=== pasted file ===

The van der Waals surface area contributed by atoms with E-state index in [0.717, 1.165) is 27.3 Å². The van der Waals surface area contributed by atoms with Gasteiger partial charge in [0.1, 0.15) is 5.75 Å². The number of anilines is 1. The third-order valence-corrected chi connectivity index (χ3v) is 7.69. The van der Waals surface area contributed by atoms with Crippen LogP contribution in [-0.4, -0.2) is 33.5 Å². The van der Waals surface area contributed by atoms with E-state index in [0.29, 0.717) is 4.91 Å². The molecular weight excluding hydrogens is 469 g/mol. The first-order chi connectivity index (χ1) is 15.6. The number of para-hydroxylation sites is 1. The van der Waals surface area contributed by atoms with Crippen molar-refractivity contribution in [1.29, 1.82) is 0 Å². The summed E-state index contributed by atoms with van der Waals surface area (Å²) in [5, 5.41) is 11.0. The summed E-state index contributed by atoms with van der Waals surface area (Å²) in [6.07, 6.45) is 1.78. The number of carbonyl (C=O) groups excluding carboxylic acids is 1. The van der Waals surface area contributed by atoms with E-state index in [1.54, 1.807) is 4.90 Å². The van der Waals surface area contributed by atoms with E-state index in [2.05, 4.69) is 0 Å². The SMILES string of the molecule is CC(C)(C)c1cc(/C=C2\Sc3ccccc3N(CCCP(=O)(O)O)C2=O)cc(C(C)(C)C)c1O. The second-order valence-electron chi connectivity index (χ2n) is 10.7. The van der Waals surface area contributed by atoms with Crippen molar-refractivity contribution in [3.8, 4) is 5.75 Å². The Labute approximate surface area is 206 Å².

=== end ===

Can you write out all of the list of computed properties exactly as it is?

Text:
The van der Waals surface area contributed by atoms with E-state index in [0.717, 1.165) is 27.3 Å². The van der Waals surface area contributed by atoms with Gasteiger partial charge in [0.1, 0.15) is 5.75 Å². The number of anilines is 1. The third-order valence-corrected chi connectivity index (χ3v) is 7.69. The van der Waals surface area contributed by atoms with Crippen LogP contribution in [-0.4, -0.2) is 33.5 Å². The van der Waals surface area contributed by atoms with E-state index in [0.29, 0.717) is 4.91 Å². The molecular weight excluding hydrogens is 469 g/mol. The first-order chi connectivity index (χ1) is 15.6. The number of para-hydroxylation sites is 1. The van der Waals surface area contributed by atoms with Crippen molar-refractivity contribution in [1.29, 1.82) is 0 Å². The summed E-state index contributed by atoms with van der Waals surface area (Å²) in [5, 5.41) is 11.0. The summed E-state index contributed by atoms with van der Waals surface area (Å²) in [6.07, 6.45) is 1.78. The number of carbonyl (C=O) groups excluding carboxylic acids is 1. The van der Waals surface area contributed by atoms with E-state index in [1.54, 1.807) is 4.90 Å². The van der Waals surface area contributed by atoms with E-state index in [2.05, 4.69) is 0 Å². The SMILES string of the molecule is CC(C)(C)c1cc(/C=C2\Sc3ccccc3N(CCCP(=O)(O)O)C2=O)cc(C(C)(C)C)c1O. The second-order valence-electron chi connectivity index (χ2n) is 10.7. The van der Waals surface area contributed by atoms with Crippen molar-refractivity contribution in [3.8, 4) is 5.75 Å². The Labute approximate surface area is 206 Å².